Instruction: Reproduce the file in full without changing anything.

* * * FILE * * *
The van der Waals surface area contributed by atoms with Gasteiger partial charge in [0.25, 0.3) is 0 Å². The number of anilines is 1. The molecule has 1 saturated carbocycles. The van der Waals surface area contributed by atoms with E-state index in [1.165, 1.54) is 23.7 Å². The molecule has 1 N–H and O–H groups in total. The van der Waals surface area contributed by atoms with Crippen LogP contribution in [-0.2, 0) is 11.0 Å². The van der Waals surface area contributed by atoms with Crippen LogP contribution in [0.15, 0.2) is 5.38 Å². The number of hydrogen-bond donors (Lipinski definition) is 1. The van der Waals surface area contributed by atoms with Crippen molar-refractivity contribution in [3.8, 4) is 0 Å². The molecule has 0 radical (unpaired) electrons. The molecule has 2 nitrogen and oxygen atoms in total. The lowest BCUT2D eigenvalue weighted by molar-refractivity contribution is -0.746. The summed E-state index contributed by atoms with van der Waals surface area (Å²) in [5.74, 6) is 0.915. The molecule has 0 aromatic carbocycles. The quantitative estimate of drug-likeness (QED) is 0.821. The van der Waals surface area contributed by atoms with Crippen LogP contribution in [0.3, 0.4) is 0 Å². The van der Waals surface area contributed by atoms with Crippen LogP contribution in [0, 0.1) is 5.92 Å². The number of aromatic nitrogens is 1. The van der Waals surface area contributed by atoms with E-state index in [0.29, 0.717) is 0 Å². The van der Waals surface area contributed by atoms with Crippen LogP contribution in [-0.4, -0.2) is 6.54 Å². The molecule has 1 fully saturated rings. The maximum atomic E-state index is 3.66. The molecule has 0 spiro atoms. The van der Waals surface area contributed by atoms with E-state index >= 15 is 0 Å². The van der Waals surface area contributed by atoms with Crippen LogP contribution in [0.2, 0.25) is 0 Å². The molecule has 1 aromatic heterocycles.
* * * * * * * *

The van der Waals surface area contributed by atoms with Gasteiger partial charge in [0.25, 0.3) is 0 Å². The number of anilines is 1. The molecule has 1 saturated carbocycles. The van der Waals surface area contributed by atoms with E-state index in [1.165, 1.54) is 23.7 Å². The molecule has 1 N–H and O–H groups in total. The van der Waals surface area contributed by atoms with Crippen LogP contribution in [-0.2, 0) is 11.0 Å². The van der Waals surface area contributed by atoms with Crippen LogP contribution in [0.15, 0.2) is 5.38 Å². The number of hydrogen-bond donors (Lipinski definition) is 1. The van der Waals surface area contributed by atoms with Crippen molar-refractivity contribution in [3.8, 4) is 0 Å². The molecule has 0 radical (unpaired) electrons. The molecule has 2 nitrogen and oxygen atoms in total. The lowest BCUT2D eigenvalue weighted by molar-refractivity contribution is -0.746. The summed E-state index contributed by atoms with van der Waals surface area (Å²) in [5.74, 6) is 0.915. The molecule has 0 aromatic carbocycles. The quantitative estimate of drug-likeness (QED) is 0.821. The van der Waals surface area contributed by atoms with Crippen LogP contribution in [0.3, 0.4) is 0 Å². The van der Waals surface area contributed by atoms with Crippen LogP contribution in [0, 0.1) is 5.92 Å². The number of aromatic nitrogens is 1. The van der Waals surface area contributed by atoms with E-state index in [0.29, 0.717) is 0 Å². The van der Waals surface area contributed by atoms with Crippen LogP contribution in [-0.4, -0.2) is 6.54 Å². The molecule has 1 fully saturated rings. The maximum atomic E-state index is 3.66. The molecule has 0 spiro atoms. The van der Waals surface area contributed by atoms with E-state index >= 15 is 0 Å². The van der Waals surface area contributed by atoms with Crippen LogP contribution in [0.2, 0.25) is 0 Å². The molecule has 1 aromatic heterocycles.